We also make a further call for papers at this time. There is still room in the programme for papers and poster-papers. There is plenty of great work being done in astronomy in NZ these days, so let's hear about it - Conference is the appropriate gathering for this. Orlon Petterson from the Standing Conference Committee will also be making some approaches to members who have been carrying out good astronomical work.

Further information on Conference, the registration form etc can be found on the RASNZ Webpage - Look forward to seeing you in Dunedin.

Orlon Petterson adds: Dr Stuart Ryder of the Australian Gemini Office is our invited speaker with a feature papers on Supernovae. Bill Allan will be giving this year's Fellows lecture entitled "50 years as an amateur Astronomer".

The RASNZ standing conference committee sincerely invites and encourages anyone interested in New Zealand Astronomy to submit papers, with titles due by 31st March and Abstracts due 30 April. The paper submission form can be found on the RASNZ website Please send your submissions to This email address is being protected from spambots. You need JavaScript enabled to view it.

3. The Solar System in March

The usual notes on the visibility of the Planets for March 2010 have been placed on the RASNZ web site: Notes for April 2010 will be in place in a few days.

The southern autumn equinox will be at about 6.30 am on the morning of March 21, NZDT.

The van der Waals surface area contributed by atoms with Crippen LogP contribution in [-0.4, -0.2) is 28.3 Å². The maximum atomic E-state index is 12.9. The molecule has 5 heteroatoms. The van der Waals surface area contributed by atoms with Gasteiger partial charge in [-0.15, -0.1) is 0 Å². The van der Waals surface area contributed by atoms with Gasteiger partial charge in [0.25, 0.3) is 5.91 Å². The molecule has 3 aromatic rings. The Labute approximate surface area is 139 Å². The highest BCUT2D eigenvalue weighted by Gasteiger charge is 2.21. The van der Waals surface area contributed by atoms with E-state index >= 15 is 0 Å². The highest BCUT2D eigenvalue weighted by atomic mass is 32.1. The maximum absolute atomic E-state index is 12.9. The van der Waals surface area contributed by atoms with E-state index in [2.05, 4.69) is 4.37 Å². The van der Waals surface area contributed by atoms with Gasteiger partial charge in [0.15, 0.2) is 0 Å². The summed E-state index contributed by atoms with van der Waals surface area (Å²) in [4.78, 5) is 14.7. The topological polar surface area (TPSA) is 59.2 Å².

New Zealand has 2 full moons in March, on the 1st at 5.38 am and on the 30th at 3.25 pm.

The planets in march - the evening sky

Mercury starts March as a morning object, rising an hour before the Sun on March 1 with a magnitude -0.7. By March 14, the planet will be at superior conjunction, it will become lost to view in the morning twilight after the first day or two of the month.

The planet's apparition in the evening sky during the second half of the month will be very poor for viewing, with the planet setting no more than 30 minutes after the Sun at the end of March.

Venus will continue to be an elusive evening object throughout March. It sets some 30 minutes after the Sun at the start of the month, increasing to only 45 minutes later by March 31. Shortly after sunset, Venus will then be about 6 degrees above the horizon, nearly half way round from west to northwest. At the same time, Mercury at magnitude -1, will be about half the height of Venus and to the lower left of the brighter planet.

Mars will remain a prominent evening object throughout March. It transits shortly after 11 pm NZDT on the 1st and shortly after 9 pm on the 31st. The planet is well north of the equator, so its transits will be low, close to the lowest midday altitude of the Sun in mid Winter. The planet's magnitude drops from -0.6 to +0.1 during the month.